Lawapa or Lavapa was a figure in Tibetan Buddhism who flourished in the 10th century. He was also known as Kambala and Kambalapada. Lawapa, was a mahasiddha, or accomplished yogi, who travelled to Tsari. Lawapa was a progenitor of the Dream Yoga sādhanā and it was from Lawapa that the mahasiddha Tilopa received the Dream Yoga practice lineage.
Mahasiddha is a term for someone who embodies and cultivates the "siddhi of perfection".
A siddha is an individual who, through the practice of sādhanā, attains the realization of siddhis, psychic and spiritual abilities and powers.
Mahasiddhas were practitioners of yoga and tantra, or tantrikas.
The Mahasiddhas are the founders of Vajrayana traditions and lineages such as Dzogchen and Mahamudra.
There is a symbiotic relationship between Tantric Buddhist communities and the Buddhist monastic university such as Nalanda .
Vajrayana is Tantric Buddhism, the form of Northern Buddhism that relies primarily on the Tantras, technical manuals said to have been taught by the Buddha, and offer complete enlightenment in 1, 7 or 21 lifetimes.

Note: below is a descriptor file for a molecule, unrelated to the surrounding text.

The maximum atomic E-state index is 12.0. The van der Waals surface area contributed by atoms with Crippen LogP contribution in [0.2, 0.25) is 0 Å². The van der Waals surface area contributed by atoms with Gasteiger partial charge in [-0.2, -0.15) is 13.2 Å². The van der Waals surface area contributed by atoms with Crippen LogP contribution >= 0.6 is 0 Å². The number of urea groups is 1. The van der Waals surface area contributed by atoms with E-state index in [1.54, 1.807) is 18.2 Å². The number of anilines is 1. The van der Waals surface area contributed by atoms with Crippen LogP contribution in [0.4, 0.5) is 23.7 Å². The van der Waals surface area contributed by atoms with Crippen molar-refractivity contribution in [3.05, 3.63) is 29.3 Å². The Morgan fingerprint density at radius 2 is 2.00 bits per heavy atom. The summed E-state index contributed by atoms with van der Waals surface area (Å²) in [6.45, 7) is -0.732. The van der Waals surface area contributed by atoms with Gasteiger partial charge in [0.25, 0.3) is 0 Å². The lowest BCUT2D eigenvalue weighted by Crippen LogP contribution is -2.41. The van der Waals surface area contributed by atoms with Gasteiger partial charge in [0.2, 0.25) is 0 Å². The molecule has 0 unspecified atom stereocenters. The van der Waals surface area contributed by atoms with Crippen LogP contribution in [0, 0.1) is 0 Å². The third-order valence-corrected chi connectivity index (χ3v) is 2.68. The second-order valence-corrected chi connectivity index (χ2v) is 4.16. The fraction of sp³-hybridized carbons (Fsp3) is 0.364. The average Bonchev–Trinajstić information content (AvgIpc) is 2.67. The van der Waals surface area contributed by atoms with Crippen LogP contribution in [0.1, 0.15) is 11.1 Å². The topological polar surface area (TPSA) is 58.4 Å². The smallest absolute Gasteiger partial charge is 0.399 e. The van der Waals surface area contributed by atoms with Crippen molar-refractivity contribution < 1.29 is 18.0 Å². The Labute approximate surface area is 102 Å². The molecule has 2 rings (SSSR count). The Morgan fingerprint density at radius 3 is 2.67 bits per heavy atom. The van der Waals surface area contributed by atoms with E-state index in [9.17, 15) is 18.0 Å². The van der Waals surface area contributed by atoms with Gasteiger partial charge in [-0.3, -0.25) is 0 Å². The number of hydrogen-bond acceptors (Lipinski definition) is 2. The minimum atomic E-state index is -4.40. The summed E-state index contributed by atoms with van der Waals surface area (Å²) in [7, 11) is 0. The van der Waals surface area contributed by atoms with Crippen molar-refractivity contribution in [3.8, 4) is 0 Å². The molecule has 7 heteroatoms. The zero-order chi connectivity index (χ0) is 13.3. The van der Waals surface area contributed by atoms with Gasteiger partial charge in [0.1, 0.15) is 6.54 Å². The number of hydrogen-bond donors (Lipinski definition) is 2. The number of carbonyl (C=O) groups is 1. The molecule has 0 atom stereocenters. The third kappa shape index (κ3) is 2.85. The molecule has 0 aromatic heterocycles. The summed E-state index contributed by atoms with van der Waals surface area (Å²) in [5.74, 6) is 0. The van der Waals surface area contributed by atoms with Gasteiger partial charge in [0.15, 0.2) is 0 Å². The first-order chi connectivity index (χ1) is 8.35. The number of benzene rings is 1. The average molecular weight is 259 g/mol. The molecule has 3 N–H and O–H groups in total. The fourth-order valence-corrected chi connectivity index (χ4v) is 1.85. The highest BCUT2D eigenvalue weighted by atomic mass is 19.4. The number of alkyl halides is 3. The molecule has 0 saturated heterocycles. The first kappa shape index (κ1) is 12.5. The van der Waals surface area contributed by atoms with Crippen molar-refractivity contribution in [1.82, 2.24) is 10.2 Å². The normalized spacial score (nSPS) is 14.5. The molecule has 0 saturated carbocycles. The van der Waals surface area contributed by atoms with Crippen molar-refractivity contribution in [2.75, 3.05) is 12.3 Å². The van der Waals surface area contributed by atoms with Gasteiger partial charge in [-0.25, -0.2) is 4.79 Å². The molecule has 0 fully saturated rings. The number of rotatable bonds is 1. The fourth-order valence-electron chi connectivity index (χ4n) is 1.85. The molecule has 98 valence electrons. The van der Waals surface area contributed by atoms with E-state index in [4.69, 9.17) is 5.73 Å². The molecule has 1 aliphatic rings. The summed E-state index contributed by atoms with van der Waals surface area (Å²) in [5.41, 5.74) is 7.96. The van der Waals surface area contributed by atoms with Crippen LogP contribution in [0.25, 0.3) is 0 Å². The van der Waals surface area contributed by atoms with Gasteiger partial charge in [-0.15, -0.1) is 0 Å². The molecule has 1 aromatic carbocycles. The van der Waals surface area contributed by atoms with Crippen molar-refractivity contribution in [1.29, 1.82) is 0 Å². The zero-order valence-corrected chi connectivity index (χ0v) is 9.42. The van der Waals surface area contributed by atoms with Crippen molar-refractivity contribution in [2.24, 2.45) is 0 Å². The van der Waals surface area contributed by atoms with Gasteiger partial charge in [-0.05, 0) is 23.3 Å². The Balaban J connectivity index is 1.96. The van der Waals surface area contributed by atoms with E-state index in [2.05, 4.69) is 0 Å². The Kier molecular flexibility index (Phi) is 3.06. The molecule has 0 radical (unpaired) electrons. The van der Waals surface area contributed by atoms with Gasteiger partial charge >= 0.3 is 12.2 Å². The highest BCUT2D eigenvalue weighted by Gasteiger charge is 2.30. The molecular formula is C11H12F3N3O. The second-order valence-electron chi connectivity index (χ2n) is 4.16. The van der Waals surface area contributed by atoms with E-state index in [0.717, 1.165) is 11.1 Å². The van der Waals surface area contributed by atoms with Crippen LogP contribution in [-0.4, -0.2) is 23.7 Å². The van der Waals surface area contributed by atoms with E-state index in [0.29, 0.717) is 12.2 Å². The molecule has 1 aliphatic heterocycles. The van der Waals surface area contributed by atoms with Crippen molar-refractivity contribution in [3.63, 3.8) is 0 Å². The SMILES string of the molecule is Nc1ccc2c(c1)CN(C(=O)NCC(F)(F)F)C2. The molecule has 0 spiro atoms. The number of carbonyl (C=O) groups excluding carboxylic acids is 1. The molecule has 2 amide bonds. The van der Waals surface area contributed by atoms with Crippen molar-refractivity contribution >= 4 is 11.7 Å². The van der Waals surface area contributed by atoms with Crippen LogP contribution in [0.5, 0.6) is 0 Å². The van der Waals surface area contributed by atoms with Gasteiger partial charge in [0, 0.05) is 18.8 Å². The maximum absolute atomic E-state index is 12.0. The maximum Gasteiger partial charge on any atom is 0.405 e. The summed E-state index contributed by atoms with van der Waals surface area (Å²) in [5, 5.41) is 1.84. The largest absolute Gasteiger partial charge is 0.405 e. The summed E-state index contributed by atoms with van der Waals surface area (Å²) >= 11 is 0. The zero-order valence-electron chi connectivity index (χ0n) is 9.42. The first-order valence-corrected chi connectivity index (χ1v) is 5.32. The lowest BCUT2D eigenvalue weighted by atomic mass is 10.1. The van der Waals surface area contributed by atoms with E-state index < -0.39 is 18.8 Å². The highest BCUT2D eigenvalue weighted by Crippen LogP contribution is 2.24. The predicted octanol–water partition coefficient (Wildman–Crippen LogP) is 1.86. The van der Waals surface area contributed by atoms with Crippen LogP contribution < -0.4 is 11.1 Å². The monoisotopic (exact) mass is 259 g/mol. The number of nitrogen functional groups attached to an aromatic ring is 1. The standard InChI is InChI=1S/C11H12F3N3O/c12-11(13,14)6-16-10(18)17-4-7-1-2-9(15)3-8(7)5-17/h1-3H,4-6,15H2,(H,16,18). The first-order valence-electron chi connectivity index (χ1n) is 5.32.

Vajrayāna practices are connected to specific lineages in Buddhism, through the teachings of lineage holders. Others might generally refer to texts as the Buddhist Tantras. It includes practices that make use of mantras, dharanis, mudras, mandalas and the visualization of .
Lama is a title for a teacher of the Dharma in Tibetan Buddhism.
The name is similar to the Sanskrit term guru, meaning "heavy one", endowed with qualities the student will eventually embody.
The Tibetan word "Lama" means "highest principle", and less literally "highest mother" or "highest parent" to show close relationship between teacher and student.
This is a list of some well-known Lamas in Tibetan .